To clasp the hands in prayer is the beginning of an uprising against the disorder of the world.
– Karl Barth
It’s gray and wet today. Like a spring day closing the books on a long winter. It doesn’t feel like Thanksgiving is just around the corner, and then Advent, Christmas, New Year’s. It’s too balmy to be on the verge of winter.
Except it doesn’t feel like the cathartic relief that comes from seeing those first blooms on the trees or crocuses pushing up through remnants of snow. Post after post on any social media is something about the Paris attacks, something about Syrian refugee children, something about Africa and bombings, something about women being incarcerated or killed, something about guns and violence and hunger and terror. It feels weighty and somber, lonely and dark. I want to crawl back into bed and hide under the covers until Christmas.
But then, there’s the video of the father who tries to reassure his son after the Paris attacks last week. The father tells his son, “They have guns. But we have flowers.”
We have flowers.
I keep thinking about this past summer and how relentless Anna was when it came to picking flowers. We couldn’t go out anywhere anytime when she wouldn’t stop to pick flowers along the road. Maybe at the park. Maybe riding bikes on the B-Line. Maybe walking through the Target parking lot. Maybe our front yard after I just planted some. Flowers, all the time, and she would give them to me, a handful of weeds with the roots hanging off, saying each time, “I know you love flowers.”
Every morning on the drive to the children’s preschool we sing songs. Days of the Week where we sing “There’s Sunday and there’s Monday…” through to Saturday to the tune of the Adams Family. Instead of snapping our fingers we click our tongues. Sometimes “Rise and Shine,” and old familiar tunes, as I am reminded by Stina Busman Jost at her blog, like “Deep and Wide” and “I’ve Got a River of Life.” But they sing their songs, too, the ones that they are learning at Gan Shalom about Baby Beluga and the Shabbat songs and blessings. They’ve been interested in learning the ones that punctuate our Sunday worship services, too. The Kyrie. The Gloria Patri. The Doxology. The Sanctus when we have communion. We sing each one. Over and over.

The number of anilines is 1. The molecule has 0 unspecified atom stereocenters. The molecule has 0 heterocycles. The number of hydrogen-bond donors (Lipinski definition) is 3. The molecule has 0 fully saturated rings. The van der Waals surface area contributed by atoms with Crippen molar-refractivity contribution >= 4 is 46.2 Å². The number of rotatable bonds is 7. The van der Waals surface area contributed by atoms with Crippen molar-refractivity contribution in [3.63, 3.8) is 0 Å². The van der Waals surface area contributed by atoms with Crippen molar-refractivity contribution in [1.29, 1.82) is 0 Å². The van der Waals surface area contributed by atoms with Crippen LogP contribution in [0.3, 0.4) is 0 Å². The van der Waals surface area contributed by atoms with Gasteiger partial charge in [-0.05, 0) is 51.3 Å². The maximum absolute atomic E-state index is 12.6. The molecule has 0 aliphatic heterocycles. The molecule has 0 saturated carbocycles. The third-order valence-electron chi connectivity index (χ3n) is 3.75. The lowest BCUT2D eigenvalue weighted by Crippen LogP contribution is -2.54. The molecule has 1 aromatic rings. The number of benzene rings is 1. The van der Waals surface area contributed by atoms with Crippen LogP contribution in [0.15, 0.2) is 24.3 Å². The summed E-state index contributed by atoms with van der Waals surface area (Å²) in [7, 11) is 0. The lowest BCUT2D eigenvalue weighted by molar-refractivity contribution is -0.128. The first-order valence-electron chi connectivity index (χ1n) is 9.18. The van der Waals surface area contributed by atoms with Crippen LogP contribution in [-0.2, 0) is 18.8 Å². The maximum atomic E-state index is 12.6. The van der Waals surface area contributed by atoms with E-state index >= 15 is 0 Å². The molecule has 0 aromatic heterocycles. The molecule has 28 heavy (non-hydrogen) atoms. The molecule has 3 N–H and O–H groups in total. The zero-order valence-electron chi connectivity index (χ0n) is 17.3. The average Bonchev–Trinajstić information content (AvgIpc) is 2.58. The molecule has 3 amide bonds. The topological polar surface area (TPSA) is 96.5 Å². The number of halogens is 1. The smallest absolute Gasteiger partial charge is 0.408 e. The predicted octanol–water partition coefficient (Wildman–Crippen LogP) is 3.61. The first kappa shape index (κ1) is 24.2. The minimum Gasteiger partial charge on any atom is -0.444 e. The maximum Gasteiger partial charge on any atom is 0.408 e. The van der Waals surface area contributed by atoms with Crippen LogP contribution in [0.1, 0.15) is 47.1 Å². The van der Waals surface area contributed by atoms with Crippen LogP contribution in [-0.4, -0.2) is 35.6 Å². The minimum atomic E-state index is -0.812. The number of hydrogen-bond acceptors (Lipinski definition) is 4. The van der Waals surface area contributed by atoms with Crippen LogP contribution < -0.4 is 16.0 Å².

Lord have mercy upon us.
Christ have mercy upon us.
Lord have mercy upon us.
I sing allowing the desperation tinge my voice while clutching the wheel for dear life like hands clasped in prayer. And then we go into the songs that praise and sing hosanna and acknowledge that heaven and earth are full of God’s glory. But, the Kyrie stays with me throughout the day. Like every flower – no matter how small or minute – Anna insists on putting in a glass full of water next to my laptop. Always there. This song feels like a protest chant – its persistent roots hanging off reminding me of the life that anchored it to the soil, words that live always on the edge of winter and spring. Because even as we sing these words, calling for mercy, we do so with the hope and belief that God’s mercy is already there.
I roll out of bed and land on my knees. Push myself up. Keep putting one foot in front of the other and do the sanctified work that’s there in front of me like Sarah Bessey reminds me. Keep looking. Keep seeing. Keep feeling. Keep trying to love like there’s no tomorrow. Love hard. Love recklessly. Hug a little longer. Play those irrational and illogical games with the twins. Read that board book with Ozzie for the 917th time. Try to answer Andy’s question about the schedule for the 15th time without exasperation. Let bathtime be like a baptism each night, and let the sweat that rolls off my face after a long run be an anointing. Laugh, cook, drink, clean, make a huge mess, sit and stare out the window. Let all of it mean something, mean gratitude, mean earnestness and hope, mean life abundant. And tell the children stories about this abundant life – how it’s meant to be shared, how it’s meant to be experienced by every single human being – even if it means we might have to tell the stories that are sad and hard. Because that’s okay. Those are the ones that will hopefully shape their empathy and compassion. All of it. All of it is necessary for life right now. All this work is worship.Because all work can be worship, songs are prayers, prayers are protests, and picking flowers is resistance. Click To Tweet